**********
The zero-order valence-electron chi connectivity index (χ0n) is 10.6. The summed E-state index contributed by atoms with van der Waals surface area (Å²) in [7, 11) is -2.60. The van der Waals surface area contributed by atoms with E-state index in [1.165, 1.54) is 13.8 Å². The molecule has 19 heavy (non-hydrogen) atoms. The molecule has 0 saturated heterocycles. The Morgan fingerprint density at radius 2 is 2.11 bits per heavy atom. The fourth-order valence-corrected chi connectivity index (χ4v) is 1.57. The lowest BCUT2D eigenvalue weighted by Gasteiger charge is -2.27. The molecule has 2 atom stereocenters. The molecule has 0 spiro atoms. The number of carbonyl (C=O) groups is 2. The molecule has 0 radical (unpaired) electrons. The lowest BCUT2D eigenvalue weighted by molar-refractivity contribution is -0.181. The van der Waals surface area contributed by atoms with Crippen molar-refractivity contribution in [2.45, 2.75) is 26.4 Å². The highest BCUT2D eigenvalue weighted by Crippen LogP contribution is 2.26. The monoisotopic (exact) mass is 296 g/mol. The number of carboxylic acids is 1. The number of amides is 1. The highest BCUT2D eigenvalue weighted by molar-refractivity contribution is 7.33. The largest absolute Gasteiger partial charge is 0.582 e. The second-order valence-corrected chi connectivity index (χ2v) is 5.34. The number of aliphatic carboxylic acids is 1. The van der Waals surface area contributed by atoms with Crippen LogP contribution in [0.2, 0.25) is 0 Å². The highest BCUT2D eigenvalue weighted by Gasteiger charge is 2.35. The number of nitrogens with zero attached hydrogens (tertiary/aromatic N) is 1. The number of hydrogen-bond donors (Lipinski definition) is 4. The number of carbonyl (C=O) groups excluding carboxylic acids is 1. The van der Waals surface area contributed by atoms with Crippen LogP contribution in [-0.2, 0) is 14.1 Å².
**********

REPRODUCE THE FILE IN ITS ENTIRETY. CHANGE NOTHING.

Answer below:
The zero-order valence-electron chi connectivity index (χ0n) is 10.6. The summed E-state index contributed by atoms with van der Waals surface area (Å²) in [7, 11) is -2.60. The van der Waals surface area contributed by atoms with E-state index in [1.165, 1.54) is 13.8 Å². The molecule has 19 heavy (non-hydrogen) atoms. The molecule has 0 saturated heterocycles. The Morgan fingerprint density at radius 2 is 2.11 bits per heavy atom. The fourth-order valence-corrected chi connectivity index (χ4v) is 1.57. The lowest BCUT2D eigenvalue weighted by Gasteiger charge is -2.27. The molecule has 2 atom stereocenters. The molecule has 0 spiro atoms. The number of carbonyl (C=O) groups is 2. The molecule has 0 radical (unpaired) electrons. The lowest BCUT2D eigenvalue weighted by molar-refractivity contribution is -0.181. The van der Waals surface area contributed by atoms with Crippen molar-refractivity contribution in [2.45, 2.75) is 26.4 Å². The highest BCUT2D eigenvalue weighted by Crippen LogP contribution is 2.26. The monoisotopic (exact) mass is 296 g/mol. The number of carboxylic acids is 1. The number of amides is 1. The highest BCUT2D eigenvalue weighted by molar-refractivity contribution is 7.33. The largest absolute Gasteiger partial charge is 0.582 e. The second-order valence-corrected chi connectivity index (χ2v) is 5.34. The number of aliphatic carboxylic acids is 1. The van der Waals surface area contributed by atoms with Crippen LogP contribution in [0.2, 0.25) is 0 Å². The highest BCUT2D eigenvalue weighted by Gasteiger charge is 2.35. The number of nitrogens with zero attached hydrogens (tertiary/aromatic N) is 1. The number of hydrogen-bond donors (Lipinski definition) is 4. The number of carbonyl (C=O) groups excluding carboxylic acids is 1. The van der Waals surface area contributed by atoms with Crippen LogP contribution in [-0.2, 0) is 14.1 Å².